The Master Of Heathcrest Hall (book 3) by Galen Beckett (book review).

July 27, 2015 | By | Reply More

‘The Master Of Heathcrest Hall’ by Galen Beckett concludes the trilogy about the island nation of Altania, which is a recognisable stand-in for England in a fantastic Regency-like fantasy world with magic and Lovecraftian undertones and the struggle of its people for a future. The Ashen, creatures from another world, threaten the existence of all mankind, even if it doesn’t know about the imminent danger.


After a short flashback to a much earlier time, when the Ashen first came to the world and the first magicians saved the day, the novel takes us right into the present and kicks off the storyline only a few months after the finale of ‘The House On Durrow Street’. The Grand Conjunction and, with it, the invasion of the Ashen draws nearer and nearer. The war with the rebels from Torland looms ever larger with news that their leader Huntley Morden has landed on the shores of Altania. The old king is dead and his daughter not yet crowned. Soon political maneuvers lead to almost all magickal societies being banned, apart from the High Order of the Golden Door, which now works officially with the Gray Conclave, the secret police of Altania.

All three main protagonists of ‘The Magicians And Mrs. Quent’ and ‘The House On Durrow Street’ are back. Since the events of the second book, Ivy and Lord Rafferdy know of the Ashen’s plans and that they have human helpers. Lord Rafferdy does his best to thwart their plans in Assembly and to save as much of the Wyrdwood as he can. Lucky for him, he is not alone in this endeavour but has joined another magickal society which supports him. When Huntley Morden advances on the city, Rafferdy leaves it just before it is closed up and joins the rebels. His character arc is perhaps the most compelling: From cynical, bored young nobleman who cannot resist a well-tailored suit to intelligent decision-maker and leader.

Ivy has to deal with a miscarriage and then her husband is unjustly accused of being a traitor. As if this was not enough to deal with, there still remains the small matter of the riddles her father left her, the solution to which could be Altania’s only chance to stand against the Ashen. Then there are the dreams about being someone else, which Ivy fails to understand for a long time. When an enemy from her past returns unexpectedly, Ivy has to rely on every last bit of strength she possesses.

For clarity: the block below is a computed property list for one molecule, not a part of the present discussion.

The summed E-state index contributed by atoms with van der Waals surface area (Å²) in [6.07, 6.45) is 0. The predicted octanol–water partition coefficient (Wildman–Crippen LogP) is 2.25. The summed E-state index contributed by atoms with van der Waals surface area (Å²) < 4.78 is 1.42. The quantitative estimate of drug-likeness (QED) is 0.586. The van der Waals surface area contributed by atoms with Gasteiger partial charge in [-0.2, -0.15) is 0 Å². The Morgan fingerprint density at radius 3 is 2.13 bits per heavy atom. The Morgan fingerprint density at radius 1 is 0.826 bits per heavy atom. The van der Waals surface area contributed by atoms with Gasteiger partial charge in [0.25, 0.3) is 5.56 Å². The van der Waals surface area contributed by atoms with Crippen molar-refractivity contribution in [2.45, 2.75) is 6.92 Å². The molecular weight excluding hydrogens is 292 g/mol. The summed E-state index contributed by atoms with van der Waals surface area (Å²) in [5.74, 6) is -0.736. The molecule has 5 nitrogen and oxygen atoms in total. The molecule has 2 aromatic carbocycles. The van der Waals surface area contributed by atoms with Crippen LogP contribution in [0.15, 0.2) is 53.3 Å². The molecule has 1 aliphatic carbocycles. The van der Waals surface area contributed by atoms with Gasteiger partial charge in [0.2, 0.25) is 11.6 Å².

Life as an illusionist at the Theatre of the Moon becomes Eldyn Garritt but, while still yearning for his lover, Dercy learns a new skill. Some illusionists can make impressions, truthful pictures of something they have seen, which can be printed onto paper. So he becomes a kind of photojournalist. Later on, he joins the supporters of Huntley Morden in the city and uses his talents to aid their cause.

Once again Galen Beckett aka Mark Anthony uses alternating viewpoints for a more varied reading experience and insights into all that is happening. ‘The Master Of Heathcrest Hall’ maintains all the excellent qualities which made the two previous novels so readable. The characters are captivating, the atmosphere is quite dense, the world-building is excellent and the plot moves at a faster pace than before which fits the final book of a trilogy. This time the looming war finally is coming to Altania and the text reflects that perfectly even though the reader does not actually take part in major skirmishes. Some might experience the end as a bit of a let-down because all the tension that had been skillfully built up over the book is resolved in just a few paragraphs.

All in all, ‘The Master Of Heathcrest Hall’ is a very fitting conclusion to a trilogy that does not tread the familiar path of fantasy in a pseudo-medieval setting. Questions raised in the previous books are answered, surprises abound (not everyone and everything is what they seemed) and all characters, even minor ones like Ivy’s sisters, have convincing arcs. The mysteries of Lady Shayde, Mr. Bennick, Mr. Lockwell, Cerephus, the Ashen and the man in the black mask find a satisfying explanation. The trilogy is set in a well-drawn fantasy world in a Regency-like era which will definitely delight fans of Susanna Clarke. If you like your fantasy a bit different and with a pinch of Lovecraft then you should risk an eye, too, and last but not least, Galen Beckett aka Mark Anthony has a knack for surprising endings.

Sven Scheurer

July 2015

(pub: Spectra/Random House, 2012. 718 page small enlarged paperback. Price: $16.00 (US), $19.00 (CAN). ISBN: 978-0-553-80760-8)

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Category: Books, Fantasy

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